Problem Defininition The goal of this analysis is to calculate the maximum pushing force that a cart can generate when is slowly pushes up against another object (we are neglecting impact forces). A hand writeup of the analysis shows the equations, while the images and videos below describe the physics in more detail. When cart pushes heavy loads, sometimes the back wheel which is connected to the motor may slip. Sometimes, the motor may stall. In this experiment, we need to figure out what may cause the back wheel to slip or the motor to stall. This is a cart with a timing belt drive power system.
Here is an interesting Youtube video covering the wheel slip and motor stall. In order to figure out the what may cause the cart wheel to slip or motor to stall, we need to separate this experiment into two parts. Frist, we need to figure out how the timing belt power train works. Second, we need to focus on the cart movement and find what may cause the cart wheel to slip or motor to stall. Part 1: Timing Belt Power Train Introduction to Timing Belt (What is Timing Belt?) A timing belt is a non-slipping mechanical derive belt. It is made as a flexible belt with teeth moulded onto its inner surface. It runs ove matching toothed pulleys. If we know the torque of the motor which is mounted into the first bracket, how many torque can be transmitted out to the second bracket? From the above figure, the shaft of the motor is mounted into the center of bracket 1. Then, bracket 1 is connect to bracket 2 by using the timing belt. Last, bracket 2 shares the same rotating shaft with the wheel. - Variables
The radius of Bracket 1 is: r _{in}The radius of Bracket 2 is: r _{out}The radius of Wheel is: r _{wheel}The input torque of the motor is τ_{m}The output torque of the wheel is τ_{out}Tension in the timing belt is: T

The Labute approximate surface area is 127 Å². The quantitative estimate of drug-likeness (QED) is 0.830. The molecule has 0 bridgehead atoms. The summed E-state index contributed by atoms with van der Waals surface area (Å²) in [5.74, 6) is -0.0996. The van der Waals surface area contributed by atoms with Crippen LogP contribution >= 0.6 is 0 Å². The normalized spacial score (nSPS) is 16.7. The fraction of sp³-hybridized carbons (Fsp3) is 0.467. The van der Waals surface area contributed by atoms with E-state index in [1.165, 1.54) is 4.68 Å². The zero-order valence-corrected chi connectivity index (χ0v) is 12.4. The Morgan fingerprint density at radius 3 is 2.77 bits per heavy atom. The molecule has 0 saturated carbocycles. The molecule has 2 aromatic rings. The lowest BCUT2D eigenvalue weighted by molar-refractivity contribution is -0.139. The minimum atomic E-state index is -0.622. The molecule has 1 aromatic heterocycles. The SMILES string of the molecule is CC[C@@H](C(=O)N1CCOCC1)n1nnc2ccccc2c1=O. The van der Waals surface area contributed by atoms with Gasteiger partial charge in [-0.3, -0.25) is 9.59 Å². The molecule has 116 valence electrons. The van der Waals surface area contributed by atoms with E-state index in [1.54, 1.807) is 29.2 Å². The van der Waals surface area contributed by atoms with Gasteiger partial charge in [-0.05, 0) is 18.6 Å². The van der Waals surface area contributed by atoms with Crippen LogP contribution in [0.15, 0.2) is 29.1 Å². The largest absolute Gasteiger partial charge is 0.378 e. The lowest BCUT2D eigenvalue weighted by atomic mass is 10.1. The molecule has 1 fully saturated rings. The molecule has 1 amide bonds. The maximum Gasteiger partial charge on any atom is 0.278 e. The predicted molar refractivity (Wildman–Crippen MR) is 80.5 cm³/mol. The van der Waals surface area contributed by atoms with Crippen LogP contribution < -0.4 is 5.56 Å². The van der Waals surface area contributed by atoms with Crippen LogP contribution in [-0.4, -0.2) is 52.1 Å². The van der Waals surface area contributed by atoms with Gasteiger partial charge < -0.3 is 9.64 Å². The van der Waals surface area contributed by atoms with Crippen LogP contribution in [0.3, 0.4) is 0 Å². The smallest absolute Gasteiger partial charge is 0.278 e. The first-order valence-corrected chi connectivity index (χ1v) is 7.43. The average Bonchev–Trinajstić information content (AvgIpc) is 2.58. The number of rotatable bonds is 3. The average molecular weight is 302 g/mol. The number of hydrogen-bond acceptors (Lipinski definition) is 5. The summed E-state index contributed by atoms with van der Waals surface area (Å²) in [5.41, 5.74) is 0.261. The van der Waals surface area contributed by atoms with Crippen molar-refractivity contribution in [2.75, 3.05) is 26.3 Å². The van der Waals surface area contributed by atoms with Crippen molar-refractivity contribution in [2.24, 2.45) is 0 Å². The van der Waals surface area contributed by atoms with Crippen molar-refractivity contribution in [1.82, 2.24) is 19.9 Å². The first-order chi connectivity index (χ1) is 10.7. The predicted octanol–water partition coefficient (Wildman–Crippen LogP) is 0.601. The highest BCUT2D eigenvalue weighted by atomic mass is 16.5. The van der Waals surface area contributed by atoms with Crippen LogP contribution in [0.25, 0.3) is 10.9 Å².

- Assumption
- Friction can be neglected
- Timing belt is perfectly matched
- Analysis
Tension in the timing belt is always the same so T = T Force = Torque / distance For the bracket 1, we know the input torque of the motor is τ_{m, }and the radius of Bracket 1 is r_{in}so T = τr_{m }/ _{in}Similarly, for the bracket 2, we know the radius of Bracket 2 is r _{out }and the output torque that we want to find is τ_{out}so T = τ_{out }/ r_{out}Because T = T so τr_{m }/ _{in }= τ_{out }/ r_{out}As a result, we can find τ_{out }_{ }in term of r_{in},_{ }τ_{m}, andτ_{m}τ_{out }= τ_{m * }(r_{out}r_{ }/ _{in})Now we know that the output torque of the second bracket is τ_{out }. Because the output bracket and the wheel shares the same rotating shaft, the torque of the wheel is the same to the torque of the second bracket. As a result, the torque of the wheel is τ_{out }= τ_{m * }(r_{out}r_{ }/ _{in}). Last step, after we know the torque of the wheel, we can use Force = Torque / distance, to find what is the force corresponding to the torque. F = Torque / distance = τ_{out }/_{ }r_{wheel }= (τ_{m * }(r_{out}r_{ }/ _{in}))/r_{wheel }= τ_{m * }(r_{out}r_{ }/ (_{in}* r _{wheel }))Part 1 is done. Then we need to use the output torque of the wheel to figure out when the wheel will slip or when to motor will stall. Part 2: Cart Movement - Introduction
In this part, after we know the torque of the wheel is τ_{out }= τ_{m * }(r_{out}r_{ }/ _{in}), we need to figure out when the wheel will slip and when the motor will stall.- Variables
Distance from the shaft of the back wheel to the cart's center of mass is: a Distance from the cart's center of mass to the shaft of the front wheel is: b distance from the weight's center of mass to the shaft of the front wheel is: c The mass of the cart is: mcart The mass of the the weight is: m _{weight}_{The pushing force is Fpush}_{The coefficient of friction is u}_{The reaction force of the back wheel is R1}The reaction force of the front wheel is R _{2}The gravity is g - Assumption
- Cart is at quasi-static motion
- The timing belt is perfectly matched
- There is no friction lost.
- Analysis
Free Body Diagram: (FBD) Sum of forces in the x (horizontal) direction should be 0. Pointing to the right is the positive direction.
Sum of forces in the y (vertical) direction should be 0. Pointing to the top is the positive direction. R Sum of the moment in the direction pointing out of the screen should be 0. Pointing out of the screen is the positive direction. Moment is force corss produce the arm. Check what is cross product. m
From equation 3, R
In order to figure out whether the wheel will slip or the motor will stall. We need to compare the friction force with the force transmitted out from the torque of the wheel. If If |

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